BB pal Dustin "UPSO" Hostetler posted evidence of this curious glitch that manifested while he was using his fourth generation Apple TV. A restart eliminated it, but Dustin says, "I wish it was an option! I'd keep it if I could!"
This gallery of public Blue Screen of Death crashes on screens is a great reminder that, as Vice's Rachel Pick says, "life is a farce." Read the rest
In "Inceptionism," scientists at Google Research describe their work training neural nets with sets of images, then tweaking the "layers" of neural net nodes to produce weird outcomes. Read the rest
A US Selective Service database merge used two-digit years, and didn't sanity-check its threatening notices to 19th century men who'd apparently failed to sign up for the draft by their 18th birthday. Read the rest
Nathaniel Stern straps modified document scanners to his body and then walks around, producing beautiful, glitched out art-images. Now he's taken his scanners to the bottom of the ocean. Read the rest
The Delhi police lost the password for a portal that hosted complaints that had been passed on by the Central Vigilance Commission after an initial vetting. 667 complaints had been judged serious enough to be passed onto the police since the password was lost in 2006, but none have been acted upon, because no one had the password. Now they have the password. Presumably, the 667 unserved complainants believed the police to be either too slow or incompetent to have gotten back to them. Read the rest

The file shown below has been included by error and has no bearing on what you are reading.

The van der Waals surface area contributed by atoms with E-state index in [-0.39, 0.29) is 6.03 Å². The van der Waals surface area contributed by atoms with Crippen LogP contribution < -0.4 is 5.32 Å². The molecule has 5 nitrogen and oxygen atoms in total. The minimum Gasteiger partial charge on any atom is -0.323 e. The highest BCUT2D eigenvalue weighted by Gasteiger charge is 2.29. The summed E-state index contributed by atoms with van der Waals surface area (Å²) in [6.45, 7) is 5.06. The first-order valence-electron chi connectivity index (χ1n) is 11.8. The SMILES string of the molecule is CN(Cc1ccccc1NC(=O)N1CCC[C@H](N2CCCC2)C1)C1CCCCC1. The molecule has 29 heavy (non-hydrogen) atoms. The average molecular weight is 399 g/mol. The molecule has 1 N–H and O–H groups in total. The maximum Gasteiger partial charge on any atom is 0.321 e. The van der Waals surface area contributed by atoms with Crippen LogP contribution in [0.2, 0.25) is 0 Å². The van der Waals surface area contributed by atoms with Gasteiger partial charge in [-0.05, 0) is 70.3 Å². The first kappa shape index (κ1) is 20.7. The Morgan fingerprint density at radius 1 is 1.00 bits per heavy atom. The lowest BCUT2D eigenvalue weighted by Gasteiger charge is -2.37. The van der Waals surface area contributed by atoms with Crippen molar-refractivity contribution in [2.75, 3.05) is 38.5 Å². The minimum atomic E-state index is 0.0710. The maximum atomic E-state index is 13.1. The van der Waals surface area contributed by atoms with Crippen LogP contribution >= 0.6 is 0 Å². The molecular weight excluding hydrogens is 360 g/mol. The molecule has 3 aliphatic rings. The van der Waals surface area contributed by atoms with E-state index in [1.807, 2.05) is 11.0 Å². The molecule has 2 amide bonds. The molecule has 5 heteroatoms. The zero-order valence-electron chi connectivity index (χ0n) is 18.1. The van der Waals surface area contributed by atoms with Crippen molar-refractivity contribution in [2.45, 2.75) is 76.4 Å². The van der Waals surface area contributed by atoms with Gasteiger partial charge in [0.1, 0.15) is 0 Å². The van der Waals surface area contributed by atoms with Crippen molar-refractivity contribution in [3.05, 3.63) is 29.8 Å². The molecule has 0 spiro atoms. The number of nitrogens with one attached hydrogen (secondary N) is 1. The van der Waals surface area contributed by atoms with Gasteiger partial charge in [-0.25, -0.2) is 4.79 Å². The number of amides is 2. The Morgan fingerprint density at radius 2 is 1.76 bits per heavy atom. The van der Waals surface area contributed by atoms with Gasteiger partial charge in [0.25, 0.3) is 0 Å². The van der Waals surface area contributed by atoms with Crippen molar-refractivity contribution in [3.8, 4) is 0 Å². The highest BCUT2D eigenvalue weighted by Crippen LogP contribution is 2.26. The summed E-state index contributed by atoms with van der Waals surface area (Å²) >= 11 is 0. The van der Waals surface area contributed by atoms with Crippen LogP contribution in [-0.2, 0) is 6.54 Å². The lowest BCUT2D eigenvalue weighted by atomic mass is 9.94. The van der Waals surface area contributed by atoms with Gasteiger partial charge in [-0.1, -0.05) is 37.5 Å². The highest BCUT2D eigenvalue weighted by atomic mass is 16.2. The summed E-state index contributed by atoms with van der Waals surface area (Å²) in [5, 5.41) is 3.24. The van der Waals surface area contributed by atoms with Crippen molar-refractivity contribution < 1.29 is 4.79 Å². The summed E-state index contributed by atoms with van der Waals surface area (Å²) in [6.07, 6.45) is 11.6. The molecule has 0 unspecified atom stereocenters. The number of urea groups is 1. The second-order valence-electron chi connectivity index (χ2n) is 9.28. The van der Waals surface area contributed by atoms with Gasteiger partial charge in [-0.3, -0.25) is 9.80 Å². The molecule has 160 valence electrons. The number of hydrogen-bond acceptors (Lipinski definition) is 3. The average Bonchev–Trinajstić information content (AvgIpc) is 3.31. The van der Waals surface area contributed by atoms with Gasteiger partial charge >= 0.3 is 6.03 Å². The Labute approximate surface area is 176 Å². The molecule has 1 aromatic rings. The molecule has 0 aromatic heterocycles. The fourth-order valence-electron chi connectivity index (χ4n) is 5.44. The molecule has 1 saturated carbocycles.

In Xerox scanners/photocopiers randomly alter numbers in scanned documents, computer scientist David Kriesel shows that the Xerox WorkCentre 7535 randomly changes the numbers in its scans. The copier has firmware that tries to compress images by recognizing the numbers and letters in the documents it scans, and when it misinterprets those numbers, it produces untrustworthy output. The bug also occurs in the Xerox 7556 and possibly other machines, and as Kriesel points out, this could mean that engineering diagrams, invoices, prescriptions, architectural drawings and other documents whose numeric values are potentially a matter of life-and-death (or at least financial stability) are being randomly edited by machines we count on to produce faithful copies. Read the rest